In the first three months of his self-imposed mission, Bruce learns there are three kinds of criminals in this city. The first kind are the most common; people who have no job and no money and no way to feed their kids. They steal to eat and he finds that he has more sympathy with them than he ever thought he would. They're desperate people for the most part, let down by their government and a system that doesn't help them.
The second type are career criminals. These mostly consist of kids who grew up in the families of the first type of crook, disillusioned with life and hooked into street gangs as a means to help support their family. Once within the ranks, they find an identity for themselves and a chance to make a name. It becomes a way of life and as they get deeper into it, the crimes worsen.
Bruce has less sympathy for this type of criminal.
His Chinese is rudimentary at best but one afternoon he notices something outside a school and he manages to ask a young woman (with the help of hand gestures and some miming) why there are so many people hanging around in cars who are quite clearly not parents. Drugs is the answer he was expecting and yes, he gets it in the form of the woman mimicking a needle in her arm. He nods once and turns to look at the waiting dealers when she says something else, something he doesn't understand. He looks back but she seems unwilling to help with sign language this time and just repeats what she said. Bruce looks at her helplessly until she taps him on the arm and points.
There's a group of girls in untidy uniforms leaving the school. One of them is called over by a man in a car with blacked out windows. She smiles and goes to talk to him; this is clearly someone she's met before. Just as clearly, he's trying to cajole her into the vehicle and she's laughing, thinking it's a game and eventually returning safely to her friends. But Bruce sees the look on the man's face as they leave and the way he bends to speak to a colleague in the back of the car. The next time some girls come from the school, the scene is repeated and this time, a girl does get in. She does not laugh or smile, she has no friends nearby to call her over and ask where she's going.
What gets Bruce is the way that underneath the fear on her face, there's a kind of resignation. It's obvious in the way her hand clutches the strap of her schoolbag across her chest as if trying to protect herself, but she doesn't try to argue about her fate for the rest of the day. Or night or next few days, for all Bruce knows. If a child is a prostitute to make money, he's guessing that the folks at home aren't going to be knocking the doors of the police station down to report her gone.
The gangs do what they want, mostly unchecked. It seems ironic to him that all these thousands of miles away from Gotham, nothing is really different. Which brings him to the third type of criminal; the ones who do it for fun.
He sees it the day he comes out of his cheap hostel and cuts through an alleyway, only to discover the mutilated body of a homeless man. No Triad symbols on him to mark this as a gang killing, it's simply gratuitous. He sees it in an abandoned warehouse near the docks, where men go to street fight and show off their martial arts prowess. The bets get larger whenever certain fighters appear because there are fewer willing opponents; when these men fight, they usually don't stop at a mere knockout. They just like the sound of breaking bones.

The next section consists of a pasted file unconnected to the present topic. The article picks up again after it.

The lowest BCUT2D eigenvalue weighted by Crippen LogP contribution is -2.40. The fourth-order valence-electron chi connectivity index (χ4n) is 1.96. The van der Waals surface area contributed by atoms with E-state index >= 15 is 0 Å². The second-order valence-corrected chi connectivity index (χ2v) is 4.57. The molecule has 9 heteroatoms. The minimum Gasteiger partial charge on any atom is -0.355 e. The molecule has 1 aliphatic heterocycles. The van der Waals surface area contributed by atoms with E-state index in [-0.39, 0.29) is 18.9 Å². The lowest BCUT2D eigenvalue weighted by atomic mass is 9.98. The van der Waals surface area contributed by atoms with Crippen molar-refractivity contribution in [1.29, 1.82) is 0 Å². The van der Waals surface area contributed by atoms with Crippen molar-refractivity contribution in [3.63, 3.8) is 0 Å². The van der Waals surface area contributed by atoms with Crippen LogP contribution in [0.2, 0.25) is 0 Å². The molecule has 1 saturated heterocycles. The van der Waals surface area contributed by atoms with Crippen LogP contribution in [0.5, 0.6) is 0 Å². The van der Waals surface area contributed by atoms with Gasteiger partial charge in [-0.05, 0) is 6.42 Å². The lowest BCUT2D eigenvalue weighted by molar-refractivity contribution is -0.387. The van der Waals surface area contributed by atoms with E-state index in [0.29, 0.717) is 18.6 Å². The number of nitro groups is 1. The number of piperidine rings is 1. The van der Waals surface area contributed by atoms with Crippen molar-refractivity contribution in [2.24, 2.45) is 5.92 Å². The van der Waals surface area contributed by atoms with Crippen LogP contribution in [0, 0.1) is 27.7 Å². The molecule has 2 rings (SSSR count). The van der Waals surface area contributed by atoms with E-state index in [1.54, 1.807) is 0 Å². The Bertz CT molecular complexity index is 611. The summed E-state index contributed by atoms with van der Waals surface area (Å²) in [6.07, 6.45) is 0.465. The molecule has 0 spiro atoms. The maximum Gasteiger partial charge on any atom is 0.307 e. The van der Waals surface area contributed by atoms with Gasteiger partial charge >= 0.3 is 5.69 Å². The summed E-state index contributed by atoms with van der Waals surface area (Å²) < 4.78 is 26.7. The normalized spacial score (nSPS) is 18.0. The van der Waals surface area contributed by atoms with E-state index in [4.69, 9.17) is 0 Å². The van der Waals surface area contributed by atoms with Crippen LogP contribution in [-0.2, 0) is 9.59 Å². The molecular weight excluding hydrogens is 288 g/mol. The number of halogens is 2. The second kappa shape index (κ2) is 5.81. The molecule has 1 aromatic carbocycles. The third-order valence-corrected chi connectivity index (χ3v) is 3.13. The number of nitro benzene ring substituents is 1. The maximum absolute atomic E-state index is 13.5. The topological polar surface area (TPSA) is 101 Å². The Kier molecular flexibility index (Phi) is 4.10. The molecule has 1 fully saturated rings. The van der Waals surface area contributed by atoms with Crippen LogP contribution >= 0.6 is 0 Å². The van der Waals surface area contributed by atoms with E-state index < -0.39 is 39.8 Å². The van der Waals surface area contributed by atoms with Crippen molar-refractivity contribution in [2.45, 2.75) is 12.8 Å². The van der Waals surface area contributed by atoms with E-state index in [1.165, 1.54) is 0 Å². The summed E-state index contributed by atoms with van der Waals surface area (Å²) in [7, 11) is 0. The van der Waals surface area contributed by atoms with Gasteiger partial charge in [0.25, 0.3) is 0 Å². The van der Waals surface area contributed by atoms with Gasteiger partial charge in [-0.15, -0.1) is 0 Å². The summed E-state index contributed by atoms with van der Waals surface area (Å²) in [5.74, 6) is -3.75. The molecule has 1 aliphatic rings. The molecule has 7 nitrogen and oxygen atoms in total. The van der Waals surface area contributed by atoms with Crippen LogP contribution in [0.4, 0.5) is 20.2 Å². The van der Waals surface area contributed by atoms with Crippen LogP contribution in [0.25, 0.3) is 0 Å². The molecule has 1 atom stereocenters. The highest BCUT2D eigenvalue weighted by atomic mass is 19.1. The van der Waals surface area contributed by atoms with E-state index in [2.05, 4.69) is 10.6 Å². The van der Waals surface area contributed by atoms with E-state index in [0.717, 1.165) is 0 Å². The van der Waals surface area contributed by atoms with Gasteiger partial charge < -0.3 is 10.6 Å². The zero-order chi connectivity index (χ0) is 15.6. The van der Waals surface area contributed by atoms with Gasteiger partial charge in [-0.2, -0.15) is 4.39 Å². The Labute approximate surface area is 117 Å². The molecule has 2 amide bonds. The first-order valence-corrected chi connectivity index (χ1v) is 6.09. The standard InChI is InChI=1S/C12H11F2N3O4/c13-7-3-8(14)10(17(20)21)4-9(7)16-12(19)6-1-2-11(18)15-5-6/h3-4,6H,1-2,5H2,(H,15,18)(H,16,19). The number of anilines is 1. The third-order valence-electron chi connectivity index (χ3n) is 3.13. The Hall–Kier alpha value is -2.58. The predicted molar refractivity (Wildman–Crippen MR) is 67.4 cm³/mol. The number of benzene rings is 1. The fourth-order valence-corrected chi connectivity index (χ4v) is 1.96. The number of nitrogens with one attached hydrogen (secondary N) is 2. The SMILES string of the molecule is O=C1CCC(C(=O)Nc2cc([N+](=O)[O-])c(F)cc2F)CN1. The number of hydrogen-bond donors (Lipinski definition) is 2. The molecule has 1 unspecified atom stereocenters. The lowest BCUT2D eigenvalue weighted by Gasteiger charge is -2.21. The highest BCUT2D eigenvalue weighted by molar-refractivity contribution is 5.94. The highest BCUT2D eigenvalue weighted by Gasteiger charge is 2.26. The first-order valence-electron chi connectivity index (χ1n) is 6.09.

He sees it when he watches places where men in expensive leather jackets and dark glasses converge, with guns on open display as they protect the leaders entering restaurants, brothels, casinos. The bosses, the untouchables. The people who organise all this and sit back to reap the profits while everyone else suffers.
Night after night, Bruce returns to his filthy bunk and lies awake, muscles aching from the jujitsu he's learning and a day of trying to find ways to eat, wondering how he could come so far only to find things are exactly the same. But what was he expecting? He's not sure.
What he is sure about is that he can't sit back and watch forever. But also, that if he's not smart and just jumps in with two feet, he'll end up dead quicker than a person can blink. He has to remind himself that he's here to learn and that the idea is to go home eventually. He can't change the world when he doesn't even have a name.
There may be three types of criminal but there are many more ways to deal with them. The thing he has to figure out, once he's worked out how to move among them, is what to do afterwards. And already there's a nagging suspicion that that isn't going to be as straightforward as he'd hoped. Here, he's just a lost gweilo and a poor one at that. In Gotham, he's Bruce Wayne; rich, famous and with a past everyone knows...completely hamstrung by his position and the things that are expected of him.
There are nights when this whole thing seems impossible. But every time his thoughts turn defeatist, he hears that voice
(you always fear what you don't understand)
and feels the now instantaneous gorge of rebellion that flares in him at the thought of ever being afraid again. And then it's alright. Then he knows he's doing the right thing.
He just has to be patient.